Either Brandon Bolden or LeGarrette Blount leads the Patriots in rushing? Anyone else deeply distrustful of Bill Belichick? Maybe it’s just me, but I can’t shake the feeling that not all is as it appears with the New England backfield. Stevan Ridley has been terrific, and Shane Vereen holds a lot of promise. But what if Ridley were to fall out of favor due to fumbling or some other perceived shortcoming, and what if Vereen proved to be nothing more than a Danny Woodhead sequel? Bolden has long intrigued me. He averaged well over five yards per carry during his career at Ole Miss, an SEC school, and scored 17 TDs as a junior. He averaged 4.9 yards on 56 carries last season. Is it possible he’s an under-the-radar monster? And while behavior and punctuality problems made Blount persona non grata in Tampa, Belichick was happy to give the former 1,000-yard runner a second chance. Perhaps we shouldn’t assume that the Patriots’ running game is strictly the Ridley/Vereen show.
Marlon Brown has 1,000 receiving yards? Someone other than Torrey Smith has to catch passes for the Ravens. Jacoby Jones couldn’t hold down a starter’s job in Houston and might be overstretched as anything more than a spare receiver and kick-return specialist. Brandon Stokley is … well, Brandon Stokley. There’s not much at tight end. Brown is a big (6-5), hardworking receiver who caught 10 passes for 169 yards and two TDs in the preseason. He was a top recruit out of high school, but his college career at Georgia never took off, due largely to injuries. He could emerge as the complementary receiver the Ravens so badly need.
Terrelle Pryor finishes as the top rushing QB in the league? He’ll probably never be an NFL-caliber passer, but he can really run. Pryor ran for 2,164 yards and 17 TDs at Ohio State — and remember that sacks count against a QB’s rushing yardage in the college game. Pryor’s rushing ability alone might be enough to make his a viable fantasy option.
Josh Boyce finishes with 60 receptions? The Patriots need a complementary receiver, and everyone expects Kenbrell Thompkins to fill that role after his eye-opening performance in the preseason. Aaron Dobson could also get a shot. Boyce appears to be in line behind his two rookie colleagues, but Bill Belichick’s rookie-receiver totem pole could look much different in a month than it does now.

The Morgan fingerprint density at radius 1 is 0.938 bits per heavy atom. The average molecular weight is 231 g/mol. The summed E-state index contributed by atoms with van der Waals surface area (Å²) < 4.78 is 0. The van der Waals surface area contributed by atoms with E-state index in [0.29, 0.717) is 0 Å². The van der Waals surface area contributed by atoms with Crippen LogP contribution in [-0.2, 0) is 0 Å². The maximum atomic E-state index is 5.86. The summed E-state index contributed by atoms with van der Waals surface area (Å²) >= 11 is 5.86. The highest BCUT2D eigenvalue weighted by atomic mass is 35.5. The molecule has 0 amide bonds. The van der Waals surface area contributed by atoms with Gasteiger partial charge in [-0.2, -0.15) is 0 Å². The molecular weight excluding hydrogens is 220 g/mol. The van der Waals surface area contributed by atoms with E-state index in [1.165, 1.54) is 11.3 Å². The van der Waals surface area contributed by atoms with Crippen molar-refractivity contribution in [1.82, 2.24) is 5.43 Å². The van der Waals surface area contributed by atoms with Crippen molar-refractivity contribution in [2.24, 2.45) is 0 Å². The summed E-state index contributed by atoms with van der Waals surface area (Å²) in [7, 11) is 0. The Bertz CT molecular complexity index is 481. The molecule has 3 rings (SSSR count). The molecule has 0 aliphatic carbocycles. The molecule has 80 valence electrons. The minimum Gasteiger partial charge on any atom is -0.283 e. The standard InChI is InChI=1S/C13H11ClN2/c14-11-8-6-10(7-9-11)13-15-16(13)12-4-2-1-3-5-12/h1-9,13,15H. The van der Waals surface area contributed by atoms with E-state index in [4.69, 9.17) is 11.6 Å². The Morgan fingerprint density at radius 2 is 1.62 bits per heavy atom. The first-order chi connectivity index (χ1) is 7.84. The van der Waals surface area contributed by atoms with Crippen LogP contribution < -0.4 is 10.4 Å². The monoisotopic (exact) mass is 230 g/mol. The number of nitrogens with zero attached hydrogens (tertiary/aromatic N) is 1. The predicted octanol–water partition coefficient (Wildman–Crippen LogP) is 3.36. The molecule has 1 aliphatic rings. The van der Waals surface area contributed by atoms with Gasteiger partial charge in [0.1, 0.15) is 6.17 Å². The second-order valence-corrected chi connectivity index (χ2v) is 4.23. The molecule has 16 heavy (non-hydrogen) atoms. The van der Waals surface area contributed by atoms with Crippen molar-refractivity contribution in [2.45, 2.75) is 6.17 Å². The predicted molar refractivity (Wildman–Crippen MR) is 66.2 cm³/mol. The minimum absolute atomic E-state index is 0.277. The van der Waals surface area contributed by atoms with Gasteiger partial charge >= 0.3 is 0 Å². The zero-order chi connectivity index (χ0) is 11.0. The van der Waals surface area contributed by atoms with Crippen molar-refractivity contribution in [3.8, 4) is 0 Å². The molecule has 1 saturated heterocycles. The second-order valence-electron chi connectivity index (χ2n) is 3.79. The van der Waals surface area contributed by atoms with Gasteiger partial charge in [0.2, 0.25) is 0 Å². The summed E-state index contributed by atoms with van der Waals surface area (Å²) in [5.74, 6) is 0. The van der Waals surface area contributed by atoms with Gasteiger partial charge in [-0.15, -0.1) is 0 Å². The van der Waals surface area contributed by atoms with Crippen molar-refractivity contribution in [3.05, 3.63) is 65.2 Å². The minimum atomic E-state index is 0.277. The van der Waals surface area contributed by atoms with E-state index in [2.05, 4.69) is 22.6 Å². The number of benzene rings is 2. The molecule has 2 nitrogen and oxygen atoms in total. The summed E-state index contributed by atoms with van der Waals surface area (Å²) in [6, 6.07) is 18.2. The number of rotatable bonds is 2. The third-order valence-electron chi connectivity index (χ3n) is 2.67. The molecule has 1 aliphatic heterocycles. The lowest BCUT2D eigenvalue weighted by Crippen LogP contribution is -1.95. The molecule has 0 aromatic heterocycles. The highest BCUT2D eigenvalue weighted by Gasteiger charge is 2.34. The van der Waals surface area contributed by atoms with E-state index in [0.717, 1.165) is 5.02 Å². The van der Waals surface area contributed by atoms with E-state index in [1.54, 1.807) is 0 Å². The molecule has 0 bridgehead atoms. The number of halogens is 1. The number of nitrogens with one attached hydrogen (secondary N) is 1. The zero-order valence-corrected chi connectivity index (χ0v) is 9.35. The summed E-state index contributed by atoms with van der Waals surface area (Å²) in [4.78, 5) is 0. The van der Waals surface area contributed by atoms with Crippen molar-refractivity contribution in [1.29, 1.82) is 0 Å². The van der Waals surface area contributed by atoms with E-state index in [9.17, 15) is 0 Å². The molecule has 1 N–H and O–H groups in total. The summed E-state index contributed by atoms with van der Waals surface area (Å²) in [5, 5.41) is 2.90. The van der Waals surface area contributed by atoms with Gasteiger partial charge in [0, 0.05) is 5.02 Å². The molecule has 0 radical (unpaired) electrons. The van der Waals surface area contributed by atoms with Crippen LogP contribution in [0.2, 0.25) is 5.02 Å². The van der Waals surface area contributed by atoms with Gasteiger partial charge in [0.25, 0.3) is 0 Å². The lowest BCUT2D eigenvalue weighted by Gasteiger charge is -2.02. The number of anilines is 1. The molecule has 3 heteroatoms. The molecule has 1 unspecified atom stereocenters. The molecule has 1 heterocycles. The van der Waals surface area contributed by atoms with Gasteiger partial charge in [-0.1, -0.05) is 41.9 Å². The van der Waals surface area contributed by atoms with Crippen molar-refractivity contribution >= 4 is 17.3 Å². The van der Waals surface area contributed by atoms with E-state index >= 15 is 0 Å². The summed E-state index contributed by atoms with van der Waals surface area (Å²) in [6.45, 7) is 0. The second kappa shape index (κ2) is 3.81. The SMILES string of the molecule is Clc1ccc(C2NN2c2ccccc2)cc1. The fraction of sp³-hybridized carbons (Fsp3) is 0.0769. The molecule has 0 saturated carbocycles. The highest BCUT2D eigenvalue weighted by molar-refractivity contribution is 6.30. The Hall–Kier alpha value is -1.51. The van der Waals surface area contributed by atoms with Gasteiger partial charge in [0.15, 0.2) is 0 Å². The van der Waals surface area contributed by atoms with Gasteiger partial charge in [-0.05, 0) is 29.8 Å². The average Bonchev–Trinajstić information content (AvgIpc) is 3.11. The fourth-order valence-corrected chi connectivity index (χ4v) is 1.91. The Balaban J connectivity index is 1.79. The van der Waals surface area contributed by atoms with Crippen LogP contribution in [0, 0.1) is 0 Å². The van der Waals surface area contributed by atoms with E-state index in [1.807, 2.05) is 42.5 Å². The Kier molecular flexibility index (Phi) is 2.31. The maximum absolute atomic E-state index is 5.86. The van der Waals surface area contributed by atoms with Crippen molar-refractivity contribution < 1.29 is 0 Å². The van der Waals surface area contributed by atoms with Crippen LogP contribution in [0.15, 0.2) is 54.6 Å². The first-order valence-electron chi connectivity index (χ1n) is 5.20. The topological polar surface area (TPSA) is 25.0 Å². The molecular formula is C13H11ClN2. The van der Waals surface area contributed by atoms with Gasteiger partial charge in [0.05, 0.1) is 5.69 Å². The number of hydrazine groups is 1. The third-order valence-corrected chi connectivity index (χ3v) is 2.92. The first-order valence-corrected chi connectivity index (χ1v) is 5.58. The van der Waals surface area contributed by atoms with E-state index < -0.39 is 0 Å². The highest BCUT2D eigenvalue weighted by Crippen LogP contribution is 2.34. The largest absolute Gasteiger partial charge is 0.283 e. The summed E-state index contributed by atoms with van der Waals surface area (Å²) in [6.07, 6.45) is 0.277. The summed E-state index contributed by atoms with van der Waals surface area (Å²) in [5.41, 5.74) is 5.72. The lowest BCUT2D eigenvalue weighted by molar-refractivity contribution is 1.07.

Alex Green runs for 1,000 yards? We know the story with Chris Ivory: talented runner, but an injury waiting to happen. Bilal Powell is a decent but limited plodder. Mike Goodson is currently serving a suspension and might not be worth the Jets’ trouble. The Jets plucked Green from the scrap heap after the Packers cut him loose. He’s an intriguing speedster who’s had trouble getting career traction ever since tearing his ACL in 2011. If he’s fully healthy, Green could make a surprising emergence for the Jets as soon as Ivory isn’t healthy.
Charles Clay winds up being a top-10 tight end? Dustin Keller’s knee injury opened the door for Clay to start. The Dolphins are thin on pass catchers beyond starting WRs Mike Wallace and Brian Hartline. Clay caught 189 passes during his college career at Tulsa and scored 38 TDs, including 10 rushing TDs. He might be worth your attention.
Travaris Cadet leads the Saints in rushing? A lot of people are still holding out hope for Mark Ingram, but I’ve seen enough to render a verdict that he stinks. I’m more fond of Pierre Thomas, but the Saints seem to view him as nothing more than a committee back and have locked him in at 100-150 carries per year. Darren Sproles will keep doing his thing and will never be used much in the running game. The departure of Chris Ivory creates a little opening for Cadet, whom the Saints though enough of to keep around as a fifth-stringer last season. If the Saints finally give up on Ingram, Cadet could ferret his way into a more meaningful role.
The Panthers finally end their RBBC arrangement … by giving Kenjon Barner the full load? Jonathan Stewart has apparently traded ankles with my grandfather. Who knows when he’ll suit up again? DeAngelo Williams turned 30 in April and looked five years older than that in the preseason. Mike Tolbert is an effective short-yardage battering ram but doesn’t offer much more. Barner, a rookie, averaged 6.0 yards per carry or better in each of his four seasons at Oregon and ran for 21 TDs last season. It might be time for some new blood in Carolina’s overfermented backfield.